Reliance Industries Ltd., India’s biggest company by market value, reported a better-than-estimated quarterly profit after earnings increased from turning crude oil into gasoline and diesel.
Third-quarter net income rose 24 percent to 55 billion rupees ($1 billion), or 17 rupees a share, in the three months ended Dec. 31 from 44.4 billion rupees, or 13.60 rupees, a year earlier, Mumbai-based Reliance said yesterday in a filing. Profit beat the 50.1 billion rupee median estimate of 25 analysts in a Bloomberg survey. Sales rose 10 percent to 938.9 billion rupees.
Billionaire Chairman Mukesh Ambani, 55, is shifting focus back to processing crude as Reliance’s output from India’s largest natural gas block continues to wane. Economic recovery from the U.S. to China is expected to lift global demand for fuels that Reliance produces in the world’s biggest refining complex in Gujarat state and sells overseas.
“Refining has been above estimates and its margins will be steady over the next year or so,” said Neelabh Sharma, a Mumbai-based analyst with BOB Capital Markets Ltd., a unit of state-run Bank of Baroda. “Earnings will get a new boost once new projects start in about a year.”
Reliance’s global depository receipts in London climbed 4.1 percent to $34.11, the highest price since Feb. 22. The shares have increased 7.2 percent this year, adding to last year’s 21 percent surge, the most since 2009. The stock rose 1.2 percent to 900.20 rupees in Mumbai trading yesterday, compared with a 0.4 percent gain in the key Sensitive Index. The earnings were announced after the market closed.
Reliance operates two refineries at Jamnagar in the western state that can together process 1.24 million barrels of crude every day. The plants can turn heavier grades of oil, which are typically cheaper, into high-value fuels.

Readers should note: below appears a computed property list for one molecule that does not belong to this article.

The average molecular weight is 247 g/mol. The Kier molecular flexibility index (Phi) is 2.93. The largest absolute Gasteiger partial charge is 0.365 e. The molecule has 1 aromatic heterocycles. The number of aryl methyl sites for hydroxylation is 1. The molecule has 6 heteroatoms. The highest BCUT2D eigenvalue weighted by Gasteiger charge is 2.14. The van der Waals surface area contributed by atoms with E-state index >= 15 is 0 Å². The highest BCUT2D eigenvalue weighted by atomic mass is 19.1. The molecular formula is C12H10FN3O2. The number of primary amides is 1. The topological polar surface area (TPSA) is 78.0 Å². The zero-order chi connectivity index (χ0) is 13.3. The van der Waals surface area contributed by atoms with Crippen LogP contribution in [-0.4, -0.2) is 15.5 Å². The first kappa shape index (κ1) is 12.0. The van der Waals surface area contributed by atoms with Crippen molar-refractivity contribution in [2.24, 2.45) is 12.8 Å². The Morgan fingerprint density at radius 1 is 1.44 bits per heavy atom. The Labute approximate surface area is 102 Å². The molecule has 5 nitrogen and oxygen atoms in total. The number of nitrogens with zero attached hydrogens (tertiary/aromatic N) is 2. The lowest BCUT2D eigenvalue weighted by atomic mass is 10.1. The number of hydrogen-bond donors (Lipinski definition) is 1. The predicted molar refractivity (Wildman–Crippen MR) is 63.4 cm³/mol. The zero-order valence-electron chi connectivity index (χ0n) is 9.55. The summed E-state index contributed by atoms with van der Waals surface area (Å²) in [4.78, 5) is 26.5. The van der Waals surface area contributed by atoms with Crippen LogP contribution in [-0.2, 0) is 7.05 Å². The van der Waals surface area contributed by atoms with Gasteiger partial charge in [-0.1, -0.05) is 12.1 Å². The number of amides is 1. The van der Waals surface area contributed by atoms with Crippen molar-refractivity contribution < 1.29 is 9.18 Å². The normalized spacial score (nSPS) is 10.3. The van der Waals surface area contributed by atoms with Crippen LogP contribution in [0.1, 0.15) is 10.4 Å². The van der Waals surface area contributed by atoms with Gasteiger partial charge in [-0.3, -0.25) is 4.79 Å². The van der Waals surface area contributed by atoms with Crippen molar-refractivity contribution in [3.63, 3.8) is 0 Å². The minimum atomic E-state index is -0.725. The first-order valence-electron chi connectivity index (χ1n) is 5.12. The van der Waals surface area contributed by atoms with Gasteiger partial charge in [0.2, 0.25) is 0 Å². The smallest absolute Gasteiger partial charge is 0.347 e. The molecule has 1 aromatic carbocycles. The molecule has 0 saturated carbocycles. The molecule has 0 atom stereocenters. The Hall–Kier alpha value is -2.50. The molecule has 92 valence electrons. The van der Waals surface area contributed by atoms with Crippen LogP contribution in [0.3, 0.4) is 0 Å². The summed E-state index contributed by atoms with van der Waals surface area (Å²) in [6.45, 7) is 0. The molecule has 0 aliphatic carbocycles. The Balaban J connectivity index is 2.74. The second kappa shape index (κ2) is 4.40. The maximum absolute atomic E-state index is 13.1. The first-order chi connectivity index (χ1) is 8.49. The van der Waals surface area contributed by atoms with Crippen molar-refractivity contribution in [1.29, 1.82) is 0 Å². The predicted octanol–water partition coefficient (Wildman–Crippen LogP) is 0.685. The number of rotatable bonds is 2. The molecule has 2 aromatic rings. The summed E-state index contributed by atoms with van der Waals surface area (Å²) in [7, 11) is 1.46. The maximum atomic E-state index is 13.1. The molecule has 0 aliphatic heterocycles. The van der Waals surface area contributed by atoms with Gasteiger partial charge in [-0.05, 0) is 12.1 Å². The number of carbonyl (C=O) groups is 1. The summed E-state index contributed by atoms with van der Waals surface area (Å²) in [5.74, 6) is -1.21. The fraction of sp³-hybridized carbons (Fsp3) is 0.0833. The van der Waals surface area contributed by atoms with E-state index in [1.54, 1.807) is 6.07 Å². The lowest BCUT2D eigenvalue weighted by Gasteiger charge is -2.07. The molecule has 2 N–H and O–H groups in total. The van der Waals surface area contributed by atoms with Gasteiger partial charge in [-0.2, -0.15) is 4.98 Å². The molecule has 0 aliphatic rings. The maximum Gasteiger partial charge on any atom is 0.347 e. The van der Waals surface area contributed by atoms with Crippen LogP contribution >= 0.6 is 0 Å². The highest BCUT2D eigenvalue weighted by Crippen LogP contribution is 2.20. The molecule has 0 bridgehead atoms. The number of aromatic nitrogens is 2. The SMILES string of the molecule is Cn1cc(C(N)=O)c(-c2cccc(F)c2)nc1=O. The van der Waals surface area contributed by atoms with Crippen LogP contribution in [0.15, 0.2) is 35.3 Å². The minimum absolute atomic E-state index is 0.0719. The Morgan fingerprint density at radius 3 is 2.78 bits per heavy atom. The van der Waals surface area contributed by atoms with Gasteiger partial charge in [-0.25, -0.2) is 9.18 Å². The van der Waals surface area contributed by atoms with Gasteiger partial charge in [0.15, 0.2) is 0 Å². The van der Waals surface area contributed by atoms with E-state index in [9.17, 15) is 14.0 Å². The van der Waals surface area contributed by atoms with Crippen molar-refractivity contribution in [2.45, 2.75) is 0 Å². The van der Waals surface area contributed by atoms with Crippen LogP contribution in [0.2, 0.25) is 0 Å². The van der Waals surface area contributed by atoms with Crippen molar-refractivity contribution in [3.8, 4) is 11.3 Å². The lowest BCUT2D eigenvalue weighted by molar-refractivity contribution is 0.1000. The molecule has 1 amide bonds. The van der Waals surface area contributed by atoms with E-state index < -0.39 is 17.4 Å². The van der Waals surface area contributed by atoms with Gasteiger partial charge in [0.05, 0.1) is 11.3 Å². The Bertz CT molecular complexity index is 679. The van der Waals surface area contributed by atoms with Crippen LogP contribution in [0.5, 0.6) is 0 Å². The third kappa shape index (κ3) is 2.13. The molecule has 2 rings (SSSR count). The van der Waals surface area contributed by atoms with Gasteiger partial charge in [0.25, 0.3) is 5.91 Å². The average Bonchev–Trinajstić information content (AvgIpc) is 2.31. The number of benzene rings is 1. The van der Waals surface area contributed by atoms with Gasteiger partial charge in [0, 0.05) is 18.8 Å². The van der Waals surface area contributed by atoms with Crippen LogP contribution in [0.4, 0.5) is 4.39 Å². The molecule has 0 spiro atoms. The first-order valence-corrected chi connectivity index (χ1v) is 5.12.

The company earned $9.6 for every barrel of crude it processed in the quarter, compared with $6.8 a year earlier and $9.5 a barrel in the previous three months. Profit from turning Dubai crude into diesel in Singapore, an Asian benchmark, averaged $18.77 a barrel in the quarter, compared with $18.22 a year earlier, according to data from PVM Oil Associates Ltd., a London-based crude and refined-products broker.
Brent crude, a benchmark oil price used by much of the world, averaged $110.13 a barrel in the three months ended Dec. 31, compared with $109.02 a year earlier.
Oil yesterday headed for the longest weekly rising streak in 14 months in New York after economic growth accelerated in China, the world’s second-biggest crude consumer. China’s gross domestic product rose 7.9 percent in the fourth quarter from a year earlier, compared with 7.4 percent in the previous period, the National Bureau of Statistics said yesterday in Beijing.
Reliance is spending $8 billion to boost petrochemical capacity and $4 billion on a plant to make combustible gas to power its refineries, which will help it widen refining margins, according to its website. The company had cash and equivalents of 809.62 billion rupees and 722.66 billion rupees of debt outstanding as of Dec. 31, according to the statement.
Gas production from the KG-D6 block in the Bay of Bengal declined 37 percent to 275 billion cubic feet in the nine months ended Dec. 31 from a year earlier, Reliance said yesterday. The drop was because of reservoir complexity and a natural decline in output, it said.
The company last month began drilling its first well in the KG-D6 block in more than a year, seeking to start output from new areas within the KG-D6 block. The newer fields may produce as much as 10 million cubic meters of gas a day starting 2015, according to a person familiar with the matter.
Reliance’s plans to raise production may get a boost if the government accepts the recommendations of a panel led by Chakravarthy Rangarajan, chief of the prime minister’s Economic Advisory Council. The panel wants gas rates in India to be benchmarked to global rates, which will raise prices to about $8 per million British thermal units.
Reliance currently sells the fuel from the KG-D6 block for $4.2 per million Btu, a price which comes up for revision in April 2014.
The explorer, which also operates chemical plants and retail stores, sold stakes in KG-D6 and 20 other blocks to BP Plc, Europe’s second-biggest oil producer by market value, as Ambani sought the London-based company’s technology to drill and produce gas from the deepwater area.